Victory for Immigrant Workers at NYC Cafe
September 11, 2012 10:58 am
By: Matthew McDermott
The conspicuously quiet Occupy movement can now claim integral involvement in a major victory for undocumented workers in New York City.
Twenty-three workers at the Hot and Crusty Cafe in the Upper East Side were locked-out of their job on Friday, August 31st, after winning the right to form a new independent union via a NLRB-sanctioned election and thousands of dollars in backpay. The moneyed owner of the five Hot and Crusty Cafes, Mark Samson, elected to close the organized location rather than deal with the union. Workers and Occupy protestors held a workers’ assembly inside the store, and refused to leave until NYPD arrested six demonstrators and the doors were chained shut.
Workers showed remarkable resilience, gathering at Hot and Crusty on Labor Day to set up a Worker Justice Cafe and serve coffee and bagels for donations, gaining support and signatures from the community. Just four days later, counsel for Hot and Crusty came calling.
On Saturday, Hot and Crusty’s lawyers (who have padded their pockets with a hefty 500k for their anti-union services), signed an agreement agreeing to reopen the store within 15 days, reinstate locked-out workers, hand over control of the hiring process to the union, and recognize the independent union, The Hot and Crusty Workers Association, for all current and future employees. (Recognition for future employees was a sticking point causing workers to reject previous offers — had Samson and management only recognized the union for current employees, future employees would need to prove legal immigration status to join. Most of the workers at Hot and Crusty are undocumented, and company owners, at Hot and Crusty and elsewhere, are using immigration investigation as union-busting ploy — see the Palermo’s strike and boycott).
Workers at the east side Hot & Crusty have been organizing for over a year. After enduring sub-minimum wages and abusive practices, employees began to attend Occupy meetings and to work with the volunteer-driven Laundry Workers Center. Alternet spoke with Ben Dictor, of the Laundry Workers Center, on the dire circumstances workers faced:
Dictor asked Lopez to fill out his yearly schedule as part of the documentation for a series of charges Dictor has filed with the Labor Board against this store. Lopez placed Xs on 360 out of 365 days of the year and wrote the number 10 at the top of the sheet.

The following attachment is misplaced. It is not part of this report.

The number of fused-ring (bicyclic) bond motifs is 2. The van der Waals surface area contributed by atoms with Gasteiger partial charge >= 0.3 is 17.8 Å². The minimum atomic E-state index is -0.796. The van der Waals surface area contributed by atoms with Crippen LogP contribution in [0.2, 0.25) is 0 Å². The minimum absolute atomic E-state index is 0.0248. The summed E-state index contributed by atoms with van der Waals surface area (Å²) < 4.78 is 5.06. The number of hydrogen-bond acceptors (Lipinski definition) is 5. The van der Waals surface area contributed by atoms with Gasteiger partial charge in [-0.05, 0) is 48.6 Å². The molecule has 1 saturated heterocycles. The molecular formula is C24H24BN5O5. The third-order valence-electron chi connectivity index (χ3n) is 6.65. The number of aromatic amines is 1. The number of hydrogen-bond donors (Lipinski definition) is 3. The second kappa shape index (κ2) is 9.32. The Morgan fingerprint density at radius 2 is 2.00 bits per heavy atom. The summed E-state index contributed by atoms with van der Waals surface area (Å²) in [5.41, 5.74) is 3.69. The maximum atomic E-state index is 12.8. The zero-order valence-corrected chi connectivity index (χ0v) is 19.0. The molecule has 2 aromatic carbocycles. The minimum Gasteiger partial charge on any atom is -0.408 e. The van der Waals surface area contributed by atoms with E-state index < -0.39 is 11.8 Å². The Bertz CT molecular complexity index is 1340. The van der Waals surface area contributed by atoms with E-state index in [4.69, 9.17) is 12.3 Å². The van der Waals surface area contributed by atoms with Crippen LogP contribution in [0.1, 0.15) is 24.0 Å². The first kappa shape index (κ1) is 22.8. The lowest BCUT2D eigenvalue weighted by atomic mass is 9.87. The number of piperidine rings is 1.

“I thought he’d did it wrong,” said Dictor. “But then, through a translator, he told me, no I did it right. I worked 10 hours a day, and those [five Xs] were my days off.”
The Laundry Workers Center provided extensive training in organizing to Hot and Crusty Employees, and the Occupy working group Immigrant Worker Justice staged a number of actions targeting Samson and Praesidian Capital, the private equity group in which Samson is a managing partner. Workers held an election and won representation for their union in May, only to face Samson’s union-busting tactics in late summer. (To clarify, Samson was legally allowed to close the Upper East Side location — his actions would be illegal only if seen as discouraging organizing at other Hot & Crusty locations).
Other unions, such as SEIU 32BJ and Domestic Workers United supported last week’s Worker Justice action, and the choice to open the cafe on the street also served to get the word out to residents and customers. Samson lives in the neighborhood, and many supporters pledged to contact him personally in support of workers.
The Hot & Crusty Workers Association was inspired and aided by Occupy and painstakingly trained by the Laundry Workers Association while receiving verbal support from traditional unions; their ability to combine the tactics of all these organizations yielded a fast result. Organizing efforts are beginning at other Hot & Crusty locations, and workers feel empowered, if wary of further anti-union action. Sometimes David does beat Goliath.
Image from here